Author Dan Blum in Psychology Today
I got an e-mail that made my day yesterday. It was from Susan Perry, of Psychology Today, sending me the link to her article on Dan Blum, one of Gabriel's Horn's most recent authors, along with Shawn Brink.
|Dan Blum, author|
I believe the background is given elsewhere on my blog, of how I met Dan on a poetry forum, and in the course of conversations, discovered this wonderful book he had written. (If not, there it is in a nutshell!)
I'm thrilled with the article, but I will say that I don't find this dark fiction at all. I understand why Susan calls it that. Hans is not having a good day. Really, Hans is not having a good life in many ways. He had the misfortune to be born just on time to come of age during Hitler's rise. His beloved Sylvia is taken away by the Gestapo and he lives with the guilt that he ran from them that night--convincing himself, just as her mother did, that she would be okay, that they only wanted to talk--while leaving Sylvia to be taken away to death. Despite this, he joins the Wehrmacht--still a teenager, still acting under the influences of his mother and the media's propaganda and calls to protect the Fatherland, later to suffer through the horrors of war, and of post-war Germany. These things will haunt him all his life.
He sees his half-brother shot by a Russian soldier for saying Heil Hitler, as the little boy was trained to do at his German school during the war. Years later, Hans is shunned by his own son, for his brief time in the Wehrmacht.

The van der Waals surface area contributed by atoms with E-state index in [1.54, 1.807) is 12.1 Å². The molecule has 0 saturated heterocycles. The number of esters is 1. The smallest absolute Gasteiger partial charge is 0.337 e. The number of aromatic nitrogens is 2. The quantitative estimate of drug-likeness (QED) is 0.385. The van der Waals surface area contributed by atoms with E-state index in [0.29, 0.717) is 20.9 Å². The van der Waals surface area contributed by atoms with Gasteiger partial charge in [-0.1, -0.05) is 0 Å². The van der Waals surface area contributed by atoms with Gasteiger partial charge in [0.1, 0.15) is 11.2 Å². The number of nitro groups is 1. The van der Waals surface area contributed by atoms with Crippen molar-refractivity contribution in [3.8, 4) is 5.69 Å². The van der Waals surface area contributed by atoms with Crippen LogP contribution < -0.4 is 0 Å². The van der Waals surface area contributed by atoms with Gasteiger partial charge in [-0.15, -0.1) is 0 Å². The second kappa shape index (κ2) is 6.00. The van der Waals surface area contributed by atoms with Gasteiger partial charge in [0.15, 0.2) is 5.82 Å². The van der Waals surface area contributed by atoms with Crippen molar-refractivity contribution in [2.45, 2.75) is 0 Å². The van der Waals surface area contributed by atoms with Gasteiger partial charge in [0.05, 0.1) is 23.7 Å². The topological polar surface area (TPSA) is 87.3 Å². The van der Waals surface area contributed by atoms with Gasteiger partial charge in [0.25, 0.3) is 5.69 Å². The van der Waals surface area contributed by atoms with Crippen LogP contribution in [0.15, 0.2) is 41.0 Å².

Just to top things off, Hans finds himself, at age 85, stranded on a desert island with 6 other survivors of the wreck of his neighbor's yacht. The events that happen on this island--told in alternating chapters with the story of Hans's life prior to leaving on the yachting party--are heartbreaking. We see the worst of human nature in so many respects. Broken marriages. Prostitutes. Chronic and debilitating illnesses. Stepfathers with no time for new stepchildren. Lonely children feeling abandoned. Mothers dying. Families torn apart by war and politics.
With all this going on, I understand why it is called dark. And yet, part of why I love this book so much is that it's told with humor, irony, and grace. Yes, life is terrible and painful. And yet, through Hans's eyes, we see so many touches of beauty and grace and...yes, hope! We see the tragedy, but also the good of human nature. We see musicians gather and bring joy back to those who are subsisting on starvation rations. We see a couple recoil at the death of a child and yet move on to a new life in a new world, striving to do the best they can.
We see a man struggle with the teenager he was, fighting against all the horrors through which he has lived, finally doing what he can to help one young girl in her moment of trial. We see all of humanity's failures, large and small, and we see one man's continual attempt to do better.